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Archive for November, 2006

Consolidation of soil

Posted by Kshitija Nadgouda on November 20, 2006

I talked about compaction of soil and how removal of the air voids in the soil makes it more dense. Consolidation is the removal of water from soil. In other words, it is the squeezing out of water from the soil to make it more dense.

In case of coarse grained soils like sands and gravels, the removal of this pore water is easy since water freely moves from one region to another within these soil types. However, in case of fine grained soils like silty or clayey soils, consolidation is a time consuming process.

As an analogy, consider soil mass to be like a sponge that is slightly wet. If we press the sponge, it will deform by compressing the air out of it. If we squeeze it further, water will be removed and the sponge will be compressed further. If the sponge (soil mass) is completely wet or soaked, it is termed as saturated. This is the condition when all voids are filled with water and no air voids exist.

Soil-Water Phase
Courtsey: Dr. Kamal Tawfiq

In case of fine grained soil on which a structure is to be built, high water content is not desired as the weight of the structure may cause sinking (consolidation settlement) of the structure in due time. Typically the permeability (ability of water to move through the soil voids) of fine grained soils is low, hence it takes a long time for consolidation process. So two aspects of consolidation settlement are important: the rate at which the consolidation is taking place and the total amount of consolidation.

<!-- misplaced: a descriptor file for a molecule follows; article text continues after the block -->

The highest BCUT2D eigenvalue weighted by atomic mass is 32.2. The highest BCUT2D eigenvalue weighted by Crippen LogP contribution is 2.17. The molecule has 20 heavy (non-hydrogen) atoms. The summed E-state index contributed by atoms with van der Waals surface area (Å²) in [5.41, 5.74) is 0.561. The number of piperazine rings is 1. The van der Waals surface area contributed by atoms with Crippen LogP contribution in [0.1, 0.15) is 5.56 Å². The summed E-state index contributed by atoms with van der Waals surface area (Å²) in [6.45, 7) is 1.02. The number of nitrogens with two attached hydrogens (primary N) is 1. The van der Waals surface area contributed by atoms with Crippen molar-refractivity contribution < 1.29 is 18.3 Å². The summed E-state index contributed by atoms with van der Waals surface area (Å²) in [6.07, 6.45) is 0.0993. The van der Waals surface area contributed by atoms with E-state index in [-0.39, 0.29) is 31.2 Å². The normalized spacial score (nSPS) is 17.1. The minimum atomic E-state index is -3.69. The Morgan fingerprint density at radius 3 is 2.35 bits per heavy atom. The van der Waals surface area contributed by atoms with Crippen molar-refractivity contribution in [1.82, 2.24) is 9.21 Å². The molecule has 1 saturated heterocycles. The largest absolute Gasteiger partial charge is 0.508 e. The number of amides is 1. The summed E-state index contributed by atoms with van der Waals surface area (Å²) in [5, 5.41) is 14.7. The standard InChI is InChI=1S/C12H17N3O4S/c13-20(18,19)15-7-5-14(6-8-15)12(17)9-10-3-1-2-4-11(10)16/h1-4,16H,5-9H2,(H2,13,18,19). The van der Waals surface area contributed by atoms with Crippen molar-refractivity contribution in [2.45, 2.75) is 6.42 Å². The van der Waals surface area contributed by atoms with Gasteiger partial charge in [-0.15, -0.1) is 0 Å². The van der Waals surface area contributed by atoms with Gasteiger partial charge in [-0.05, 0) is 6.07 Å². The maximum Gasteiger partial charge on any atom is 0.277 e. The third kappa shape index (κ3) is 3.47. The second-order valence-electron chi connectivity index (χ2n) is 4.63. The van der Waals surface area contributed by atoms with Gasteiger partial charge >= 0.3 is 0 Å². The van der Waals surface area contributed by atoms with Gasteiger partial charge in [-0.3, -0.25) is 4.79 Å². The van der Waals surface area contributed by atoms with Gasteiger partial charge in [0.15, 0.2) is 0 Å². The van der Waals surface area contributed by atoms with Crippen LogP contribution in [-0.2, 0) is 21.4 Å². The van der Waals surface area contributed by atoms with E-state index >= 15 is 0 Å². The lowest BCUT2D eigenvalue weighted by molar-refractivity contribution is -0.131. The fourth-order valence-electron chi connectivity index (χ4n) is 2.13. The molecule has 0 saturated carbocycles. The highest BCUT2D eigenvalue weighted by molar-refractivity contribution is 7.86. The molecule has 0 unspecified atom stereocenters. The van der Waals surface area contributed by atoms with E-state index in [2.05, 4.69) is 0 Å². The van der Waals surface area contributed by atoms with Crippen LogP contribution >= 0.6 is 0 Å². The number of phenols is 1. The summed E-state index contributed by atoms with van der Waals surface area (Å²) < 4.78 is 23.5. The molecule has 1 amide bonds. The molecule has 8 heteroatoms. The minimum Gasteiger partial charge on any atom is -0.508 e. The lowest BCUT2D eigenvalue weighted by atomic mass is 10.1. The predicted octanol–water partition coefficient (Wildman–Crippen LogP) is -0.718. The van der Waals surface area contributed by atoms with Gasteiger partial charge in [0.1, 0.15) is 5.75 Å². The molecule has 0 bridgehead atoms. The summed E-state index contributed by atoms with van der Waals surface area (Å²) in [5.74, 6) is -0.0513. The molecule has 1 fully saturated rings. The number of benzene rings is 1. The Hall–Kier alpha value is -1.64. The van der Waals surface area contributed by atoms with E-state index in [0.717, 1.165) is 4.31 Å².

It is very important to note that unlike settlement in sands and other coarse grained soil, consolidation settlement of fine grained soil does not occur immediately. Hence, it is common practice to ensure that the consolidation process is expedited and that most of the consolidation takes place during the various phases of construction.

If the soil is such that it has never experienced pressure of the current magnitude in its entire history, it is called a normally loaded soil. The soil is called pre-consolidated (or over-consolidated) if at any time in history, it has been subjected to a pressure equal to or greater than the current pressure applied to it. In case of normally consolidated soils, the consolidation will be greater than that for a pre-consolidated soil. That is because the pre-consolidated soil has previously experienced greater or equal pressure and has undergone at least some consolidation under that pressure. So a pre-consolidated soil is preferred over a normally consolidated soil.

The rate at which consolidation will take place, will depend on the nature of soil, the degree of saturation (how many percent voids are filled will water), the amount and nature of the load on the soil, the soil history (normally or over -consolidated), etc.

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